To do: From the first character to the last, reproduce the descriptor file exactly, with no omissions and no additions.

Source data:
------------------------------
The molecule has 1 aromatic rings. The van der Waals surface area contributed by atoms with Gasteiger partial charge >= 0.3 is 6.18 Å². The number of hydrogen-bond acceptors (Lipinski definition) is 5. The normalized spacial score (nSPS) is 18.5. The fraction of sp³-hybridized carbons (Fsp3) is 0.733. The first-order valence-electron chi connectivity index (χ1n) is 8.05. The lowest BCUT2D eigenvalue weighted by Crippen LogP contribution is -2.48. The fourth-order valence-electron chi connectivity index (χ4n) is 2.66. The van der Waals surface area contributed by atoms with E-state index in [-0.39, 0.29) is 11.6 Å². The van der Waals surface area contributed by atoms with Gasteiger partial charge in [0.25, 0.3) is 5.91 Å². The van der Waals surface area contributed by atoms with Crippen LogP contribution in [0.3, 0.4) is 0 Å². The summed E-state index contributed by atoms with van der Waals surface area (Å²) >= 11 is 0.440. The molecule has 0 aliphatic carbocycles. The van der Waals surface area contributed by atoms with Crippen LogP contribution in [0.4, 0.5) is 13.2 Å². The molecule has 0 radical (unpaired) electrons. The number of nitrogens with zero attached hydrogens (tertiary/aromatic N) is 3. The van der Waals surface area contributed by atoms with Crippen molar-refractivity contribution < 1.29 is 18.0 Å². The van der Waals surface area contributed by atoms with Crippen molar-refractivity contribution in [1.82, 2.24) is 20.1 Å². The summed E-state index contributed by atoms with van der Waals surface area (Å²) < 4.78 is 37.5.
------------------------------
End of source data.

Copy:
The molecule has 1 aromatic rings. The van der Waals surface area contributed by atoms with Gasteiger partial charge >= 0.3 is 6.18 Å². The number of hydrogen-bond acceptors (Lipinski definition) is 5. The normalized spacial score (nSPS) is 18.5. The fraction of sp³-hybridized carbons (Fsp3) is 0.733. The first-order valence-electron chi connectivity index (χ1n) is 8.05. The lowest BCUT2D eigenvalue weighted by Crippen LogP contribution is -2.48. The fourth-order valence-electron chi connectivity index (χ4n) is 2.66. The van der Waals surface area contributed by atoms with E-state index in [-0.39, 0.29) is 11.6 Å². The van der Waals surface area contributed by atoms with Gasteiger partial charge in [0.25, 0.3) is 5.91 Å². The van der Waals surface area contributed by atoms with Crippen LogP contribution in [0.3, 0.4) is 0 Å². The summed E-state index contributed by atoms with van der Waals surface area (Å²) >= 11 is 0.440. The molecule has 0 aliphatic carbocycles. The van der Waals surface area contributed by atoms with Crippen LogP contribution in [0.4, 0.5) is 13.2 Å². The molecule has 0 radical (unpaired) electrons. The number of nitrogens with zero attached hydrogens (tertiary/aromatic N) is 3. The van der Waals surface area contributed by atoms with Crippen molar-refractivity contribution < 1.29 is 18.0 Å². The van der Waals surface area contributed by atoms with Crippen molar-refractivity contribution in [1.82, 2.24) is 20.1 Å². The summed E-state index contributed by atoms with van der Waals surface area (Å²) < 4.78 is 37.5.